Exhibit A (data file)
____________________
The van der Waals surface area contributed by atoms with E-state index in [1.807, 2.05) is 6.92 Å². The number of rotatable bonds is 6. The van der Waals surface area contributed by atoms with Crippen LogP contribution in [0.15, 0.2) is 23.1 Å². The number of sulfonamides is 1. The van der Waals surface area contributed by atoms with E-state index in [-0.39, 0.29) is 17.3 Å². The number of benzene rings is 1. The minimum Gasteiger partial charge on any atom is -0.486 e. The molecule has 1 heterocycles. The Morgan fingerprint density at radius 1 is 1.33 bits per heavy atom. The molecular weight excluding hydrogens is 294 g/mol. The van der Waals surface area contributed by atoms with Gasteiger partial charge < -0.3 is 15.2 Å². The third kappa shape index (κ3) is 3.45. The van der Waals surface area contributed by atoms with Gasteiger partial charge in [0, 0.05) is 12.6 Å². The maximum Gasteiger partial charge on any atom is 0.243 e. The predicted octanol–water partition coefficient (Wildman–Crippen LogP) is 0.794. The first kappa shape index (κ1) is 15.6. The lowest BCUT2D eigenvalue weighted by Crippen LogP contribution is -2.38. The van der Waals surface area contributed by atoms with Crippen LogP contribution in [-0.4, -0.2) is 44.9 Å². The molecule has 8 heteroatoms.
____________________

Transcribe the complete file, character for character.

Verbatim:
The van der Waals surface area contributed by atoms with E-state index in [1.807, 2.05) is 6.92 Å². The number of rotatable bonds is 6. The van der Waals surface area contributed by atoms with Crippen LogP contribution in [0.15, 0.2) is 23.1 Å². The number of sulfonamides is 1. The van der Waals surface area contributed by atoms with E-state index in [-0.39, 0.29) is 17.3 Å². The number of benzene rings is 1. The minimum Gasteiger partial charge on any atom is -0.486 e. The molecule has 1 heterocycles. The Morgan fingerprint density at radius 1 is 1.33 bits per heavy atom. The molecular weight excluding hydrogens is 294 g/mol. The van der Waals surface area contributed by atoms with Gasteiger partial charge < -0.3 is 15.2 Å². The third kappa shape index (κ3) is 3.45. The van der Waals surface area contributed by atoms with Gasteiger partial charge in [0, 0.05) is 12.6 Å². The maximum Gasteiger partial charge on any atom is 0.243 e. The predicted octanol–water partition coefficient (Wildman–Crippen LogP) is 0.794. The first kappa shape index (κ1) is 15.6. The lowest BCUT2D eigenvalue weighted by Crippen LogP contribution is -2.38. The van der Waals surface area contributed by atoms with Crippen LogP contribution in [-0.4, -0.2) is 44.9 Å². The molecule has 8 heteroatoms.